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Photo: Helen Sloan (HBO)

Part of this stems from the central focus on Jaime, whose presence at Winterfell is the last in a long line of personal atonements. Jaime knows that he’s arriving as a one-handed soldier, and that he might well die in the process, but like Theon he wants to die righting the wrongs of his past. Jaime insists that he’s a changed man, but he hasn’t necessarily had the same opportunities to show it as Theon—he went back to Cersei’s side, delaying the redemption that his arc has been building toward. And so to see Jaime so willing to come to a place where he knew he might die before ever seeing the army of the dead is a pivotal and triumphant moment for the character, even if it means his eventual death: it’s a relief, really, to see Jaime’s full potential as a character being realized.

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Jaime is also central to the episode’s finest moment, which gives it its title. It’s the scene that feels the most meta, as a group of soldiers—Tyrion, Jaime, Davos, Tormund, Podrick, and Brienne—with no ties to House Stark gathers together around a fire contemplating how it is they came to be here, just as we as an audience are piecing together the oddity of the group. Most fought the Starks, as Tyrion, notes, but the one exception to this is Lady Brienne of Tarth, who has resisted any suggestions that this is anything but another battle. She talks of Podrick’s training as if it will continue on after the battle is done, and pushes back against Tyrion’s planned boozing as if to reject the effort to acknowledge the gravity of the equation. And when Jaime visits her to ask to serve under her command on the left flank, she gets furious with him when he hasn’t insulted her, realizing that his tone has shifted in light of the stakes at hand. But as Tyrion holds court, his slip of the tongue regarding “Ser Brienne of Tarth” creates an opening, something she has always wanted but would never ask for. And then, without much hesitation, Jaime decides: a Knight can make a Knight, and thus Ser Brienne of Tarth came to be.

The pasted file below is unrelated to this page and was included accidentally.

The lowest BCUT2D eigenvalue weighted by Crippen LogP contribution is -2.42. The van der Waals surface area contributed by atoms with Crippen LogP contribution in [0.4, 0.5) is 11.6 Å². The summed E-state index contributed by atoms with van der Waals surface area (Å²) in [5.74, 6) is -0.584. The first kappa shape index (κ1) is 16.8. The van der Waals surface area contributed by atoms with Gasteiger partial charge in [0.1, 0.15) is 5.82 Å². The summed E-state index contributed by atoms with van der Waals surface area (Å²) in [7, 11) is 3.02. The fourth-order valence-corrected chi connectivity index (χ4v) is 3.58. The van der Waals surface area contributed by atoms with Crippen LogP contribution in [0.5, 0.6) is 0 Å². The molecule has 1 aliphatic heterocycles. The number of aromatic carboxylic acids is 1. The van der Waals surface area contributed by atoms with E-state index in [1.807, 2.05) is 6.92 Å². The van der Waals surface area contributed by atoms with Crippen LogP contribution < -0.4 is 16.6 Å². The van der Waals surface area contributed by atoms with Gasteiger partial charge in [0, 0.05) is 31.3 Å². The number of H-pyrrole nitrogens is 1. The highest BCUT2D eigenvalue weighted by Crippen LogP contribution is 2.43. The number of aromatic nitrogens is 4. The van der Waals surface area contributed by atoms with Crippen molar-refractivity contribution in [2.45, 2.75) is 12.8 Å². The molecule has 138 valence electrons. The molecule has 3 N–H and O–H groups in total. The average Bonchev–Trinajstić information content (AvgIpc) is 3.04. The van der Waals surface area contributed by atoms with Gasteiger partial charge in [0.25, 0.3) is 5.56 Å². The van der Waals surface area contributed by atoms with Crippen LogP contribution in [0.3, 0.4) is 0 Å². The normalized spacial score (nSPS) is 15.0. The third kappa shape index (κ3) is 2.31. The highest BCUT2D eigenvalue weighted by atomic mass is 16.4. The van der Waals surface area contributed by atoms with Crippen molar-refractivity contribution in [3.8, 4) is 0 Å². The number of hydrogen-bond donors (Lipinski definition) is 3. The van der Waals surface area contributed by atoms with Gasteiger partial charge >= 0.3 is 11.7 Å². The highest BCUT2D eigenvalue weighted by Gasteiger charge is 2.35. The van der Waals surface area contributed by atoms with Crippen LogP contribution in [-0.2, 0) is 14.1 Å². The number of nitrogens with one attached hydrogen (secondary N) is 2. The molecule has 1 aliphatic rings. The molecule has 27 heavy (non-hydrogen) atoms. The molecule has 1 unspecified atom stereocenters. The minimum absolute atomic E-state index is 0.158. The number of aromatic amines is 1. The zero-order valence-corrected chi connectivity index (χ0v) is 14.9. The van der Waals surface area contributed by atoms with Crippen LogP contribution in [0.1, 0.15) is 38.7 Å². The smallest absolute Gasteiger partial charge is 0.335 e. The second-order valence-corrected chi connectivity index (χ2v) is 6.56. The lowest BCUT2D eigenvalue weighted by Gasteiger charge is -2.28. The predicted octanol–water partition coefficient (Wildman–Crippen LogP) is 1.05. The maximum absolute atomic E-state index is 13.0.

Screenshot: HBO

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It’s the perfect example of a scene that’s constantly shifting point of view, taking advantage of the untethered perspective: the scene jumps into Tormund’s incredulity, then Brienne’s stubbornness, then Pod’s “What are you talking about?” look, followed by Jaime’s determination, and then finally the complete wave of emotion that comes over Brienne when she realizes that this is real. By the time Brienne is kneeling, the scene has created the kind of interiority that the books have by default—we are only with her in that moment, right through until Gwendoline Christie’s smile at the end, which speaks more words than any inner monologue could have. It’s also something that only happened because of the existential dread hanging over everything and everyone in Winterfell, her knighting a byproduct of the feeling that now is the time to do the things you feel you need to before you die. (Update: It’s also a scene that carries even more weight the second time around, apparently, because I just got even more emotional rewatching it than I did the first time.) (Update to the update: Third time was even worse, honestly.)